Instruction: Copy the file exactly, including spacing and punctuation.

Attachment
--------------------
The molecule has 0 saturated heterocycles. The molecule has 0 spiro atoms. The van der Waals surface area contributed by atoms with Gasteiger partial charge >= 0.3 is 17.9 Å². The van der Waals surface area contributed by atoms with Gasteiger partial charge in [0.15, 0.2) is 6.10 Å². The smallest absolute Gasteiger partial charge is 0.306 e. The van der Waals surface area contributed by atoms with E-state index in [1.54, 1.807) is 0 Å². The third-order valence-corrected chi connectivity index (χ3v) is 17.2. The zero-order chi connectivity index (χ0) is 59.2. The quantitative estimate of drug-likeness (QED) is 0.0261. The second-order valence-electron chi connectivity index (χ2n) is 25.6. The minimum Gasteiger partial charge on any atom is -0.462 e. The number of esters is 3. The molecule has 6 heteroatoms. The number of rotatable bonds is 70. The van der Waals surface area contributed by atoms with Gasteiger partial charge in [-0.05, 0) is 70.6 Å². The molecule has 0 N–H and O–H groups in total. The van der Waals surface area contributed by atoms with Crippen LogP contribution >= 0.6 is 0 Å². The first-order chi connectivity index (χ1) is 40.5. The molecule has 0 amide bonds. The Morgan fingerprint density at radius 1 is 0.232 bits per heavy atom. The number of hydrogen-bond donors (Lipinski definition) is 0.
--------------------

The molecule has 0 saturated heterocycles. The molecule has 0 spiro atoms. The van der Waals surface area contributed by atoms with Gasteiger partial charge >= 0.3 is 17.9 Å². The van der Waals surface area contributed by atoms with Gasteiger partial charge in [0.15, 0.2) is 6.10 Å². The smallest absolute Gasteiger partial charge is 0.306 e. The van der Waals surface area contributed by atoms with E-state index in [1.54, 1.807) is 0 Å². The third-order valence-corrected chi connectivity index (χ3v) is 17.2. The zero-order chi connectivity index (χ0) is 59.2. The quantitative estimate of drug-likeness (QED) is 0.0261. The second-order valence-electron chi connectivity index (χ2n) is 25.6. The minimum Gasteiger partial charge on any atom is -0.462 e. The number of esters is 3. The molecule has 6 heteroatoms. The number of rotatable bonds is 70. The van der Waals surface area contributed by atoms with Gasteiger partial charge in [-0.05, 0) is 70.6 Å². The molecule has 0 N–H and O–H groups in total. The van der Waals surface area contributed by atoms with Crippen LogP contribution >= 0.6 is 0 Å². The first-order chi connectivity index (χ1) is 40.5. The molecule has 0 amide bonds. The Morgan fingerprint density at radius 1 is 0.232 bits per heavy atom. The number of hydrogen-bond donors (Lipinski definition) is 0.